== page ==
I am looking for some help. I have resized these. Which is sad because I feel like I lost just a bit in doing so. But I will put them behind a cut. First, I just joined - and the pictures I have seen here are breathtaking. I recently just got a new camera and in testing it out started to take a few pictures of my parents' garden when I was at their house. I was instantly in love with the way the pictures of flowers turned out. In the last three days I have trounced through their, their neighbors, and my own neighbors' houses and flowerbeds. It's safe to say I am obsessed. I have a few that I have identified. But a few others I haven't. The ones I haven't are mainly wild ones that grow in my backyard. If anyone could tell me what they are or steer me in the right direction I would be SO appreciative!!!
Let's start with an orange hibiscus from my mothers front flower box. I know very little about flowers (this new obsession is definitely starting to teach me more!) but this one always reminded me, as a kid, of a Pinocchio flower!
Here's a set of pink daises, also compliments of my mother's flower beds.
I made my way through my neighbors backyard and found this dahlia. I swear she said it was alright. ;) No, really!!
This next one is part of my parents' neighbors' clematis vine. This is one of my favorites when you zoom in! :)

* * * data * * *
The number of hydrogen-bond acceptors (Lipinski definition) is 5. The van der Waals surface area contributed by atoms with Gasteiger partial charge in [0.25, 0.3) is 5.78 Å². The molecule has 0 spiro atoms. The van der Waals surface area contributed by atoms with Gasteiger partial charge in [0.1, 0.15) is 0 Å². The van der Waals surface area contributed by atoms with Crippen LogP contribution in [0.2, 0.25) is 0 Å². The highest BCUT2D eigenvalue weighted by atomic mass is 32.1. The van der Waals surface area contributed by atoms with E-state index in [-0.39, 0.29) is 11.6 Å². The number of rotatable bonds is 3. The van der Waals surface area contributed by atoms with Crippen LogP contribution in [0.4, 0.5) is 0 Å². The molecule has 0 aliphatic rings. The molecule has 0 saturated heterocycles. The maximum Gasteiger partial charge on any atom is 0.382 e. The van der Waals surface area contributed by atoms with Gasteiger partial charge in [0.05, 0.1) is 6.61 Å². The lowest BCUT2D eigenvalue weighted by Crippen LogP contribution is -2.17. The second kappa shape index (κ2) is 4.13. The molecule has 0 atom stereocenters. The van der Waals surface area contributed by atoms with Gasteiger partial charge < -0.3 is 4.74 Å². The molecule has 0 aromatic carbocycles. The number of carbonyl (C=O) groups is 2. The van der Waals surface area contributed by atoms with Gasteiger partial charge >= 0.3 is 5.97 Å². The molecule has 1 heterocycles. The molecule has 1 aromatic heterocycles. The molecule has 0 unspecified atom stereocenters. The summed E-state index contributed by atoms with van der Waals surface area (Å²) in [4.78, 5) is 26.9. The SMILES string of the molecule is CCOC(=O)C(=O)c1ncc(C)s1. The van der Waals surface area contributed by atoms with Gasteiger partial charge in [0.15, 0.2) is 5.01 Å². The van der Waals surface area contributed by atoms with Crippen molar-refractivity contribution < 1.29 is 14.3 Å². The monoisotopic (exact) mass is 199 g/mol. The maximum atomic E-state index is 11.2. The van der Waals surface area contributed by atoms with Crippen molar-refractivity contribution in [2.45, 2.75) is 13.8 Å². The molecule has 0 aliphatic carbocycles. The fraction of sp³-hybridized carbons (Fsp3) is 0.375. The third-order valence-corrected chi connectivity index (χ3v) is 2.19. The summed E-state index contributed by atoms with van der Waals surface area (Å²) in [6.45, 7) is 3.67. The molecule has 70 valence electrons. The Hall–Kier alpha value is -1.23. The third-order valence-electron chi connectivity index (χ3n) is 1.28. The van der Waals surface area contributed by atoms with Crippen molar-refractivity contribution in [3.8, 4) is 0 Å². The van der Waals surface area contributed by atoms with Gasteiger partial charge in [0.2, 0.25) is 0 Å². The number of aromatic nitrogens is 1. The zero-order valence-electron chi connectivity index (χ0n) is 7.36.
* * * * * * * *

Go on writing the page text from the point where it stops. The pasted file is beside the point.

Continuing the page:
Thanks times two! (For the compliment and the information). If it is, indeed spiderwort, it was smaller than they say (shorter, rather) in the www.gpnc.com link you gave me. But how amazing would it be if (I hope I read this right) it's true that it is spiderwort, that I caught it on the evening of the one day it blooms. (I did read that right, right? LOL) That's amazing. Thanks again!!
There's a lot you can do to narrow it down on the daisy thing, like get more pictures of the leaves, how the leaves are shapes and how they are positioned on the stem, the size of the blooms, the length of the "petals" and the size of the disc in the middle, the height of the plant, the time of year it blooms including how long it blooms (one month or all summer, for example), the shape and size of the seeds, etc. Identification of closely related species and varieties often relies on the leaves and seeds over the flowers.